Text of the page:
When Donald Trump announced his candidacy for president earlier this week, America let loose a collective snort of derision. For years, as Trump has flirted with running for the nation’s highest office, it has seemed as though the media mogul has been stumping with the sole purpose of generating publicity for his brand. While some charge, with some merit, this is a degradation of the democratic process, it is certainly a brilliant P.R. move.
Trump’s serious as a candidate in the eyes of the electorate contrasted with the negative media coverage coming from the right in the past days is interesting. Trump’s face painted with clown makeup was plastered on the cover of the New York Post. In an article title “Witless Ape Rides Escalator,” published in National Review Online, Trump was described as having the “worst taste since Caligula.”
Some, talk radio king Rush Limbaugh among them, have pointed out that left wing media never savage their nonserious candidates.
But surely, the willingness of right-leaning pundits to call out the shortcomings of politicians, regardless of their party identification, is a good thing. It speaks to the consistency with which conservatives approach their ideals. They stick to one standard, regardless of whether the person with whom they disagree might otherwise hold the same beliefs.
Besides, becoming a candidate for national office contains an expectation of scrutiny. Presidential nominees open themselves to a bevy of questions in order that their shortcomings and hypocrisies be exposed; an individual flawed in character or policy preferences is a detriment to the nation’s welfare.
And Trump certainly has plenty of shortcomings. He did, after all, propose wiping out the national debt in the 1990s by assessing a one-time 14.25% tax on individuals and trusts with a net worth over $10 million.
That being said, there is of course the old adage of their being no such thing as bad press. Trump, who, according to research compiled by FiveThirtyEight has a net favorability rating of -32%, benefits every time his name is discussed in the press. Even negative coverage is a lightning rod for his campaign. The mere repetition of his overbearing arrogance and ridiculous, often xenophobic statements is enough to make him seem more mainstream and liked than he actually is.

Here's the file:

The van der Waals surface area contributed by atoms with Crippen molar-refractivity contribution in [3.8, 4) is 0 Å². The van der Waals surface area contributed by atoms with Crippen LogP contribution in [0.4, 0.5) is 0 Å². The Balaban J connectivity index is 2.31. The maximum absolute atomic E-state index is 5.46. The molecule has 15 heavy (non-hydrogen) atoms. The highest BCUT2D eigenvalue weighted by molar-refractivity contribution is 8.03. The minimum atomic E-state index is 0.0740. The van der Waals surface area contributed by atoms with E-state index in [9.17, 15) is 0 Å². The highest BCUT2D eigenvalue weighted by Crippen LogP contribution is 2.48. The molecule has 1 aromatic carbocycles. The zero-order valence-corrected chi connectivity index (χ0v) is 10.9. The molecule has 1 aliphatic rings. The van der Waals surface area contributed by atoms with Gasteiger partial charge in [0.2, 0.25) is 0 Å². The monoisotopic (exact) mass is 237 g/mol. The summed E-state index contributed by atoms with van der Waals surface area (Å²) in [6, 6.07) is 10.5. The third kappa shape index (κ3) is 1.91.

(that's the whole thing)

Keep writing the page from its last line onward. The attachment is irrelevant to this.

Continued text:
So, what responsibility does the media have in this situation? The question of candidate coverage is an ever-present one. Each cycle, candidates who seem to be underdogs complain that they remain this way chiefly because they get little recognition in the news and are excluded from party-sponsored debates. Rick Santorum’s unlikely rise in the 2012 primary lends some credence to this argument.
However, the media making strategic calculations about candidate access to press has already been tried with the Equal Time Rule of the FCC’s disastrous Fairness Doctrine. The problem is, though seemingly done in the name of fairness, these kind of decisions mask the real political consciousness media adopts. Double standards may be applied, but, since the media controls the coverage, its hard for the public to know whether “fairness” is actually the standard since other stories that might be important are not covered, meaning they tend to fade into oblivion.
But an activist role, where the media picks and chooses what stories to cover based on their assessment of a candidate’s seriousness is equally troublesome. Again, the media is infused with a consciousness that has the power to shape and influence political outcomes.
What’s the solution? As with many things in a democratic system, the discretionary power of the individual. With most media models driven by ad revenue, page clicks or viewership is the literal lifeblood of a news organization. Especially where politics are concerned, pundits have a right to make coverage decisions as they see fit. But that doesn’t mean people have to accept spin they find unfair.
The coverage surrounding Trump is a tremendous example of this. It is likely much of the negative press aimed at Trump is driven by personal dislike. Frankly, there’s a lot to dislike. If this sentiment resonates with public opinion, there’s nothing wrong with it. But, if it doesn’t, individuals need to take their consumer power somewhere else so media elites don’t become the equivalent of campaign strategists.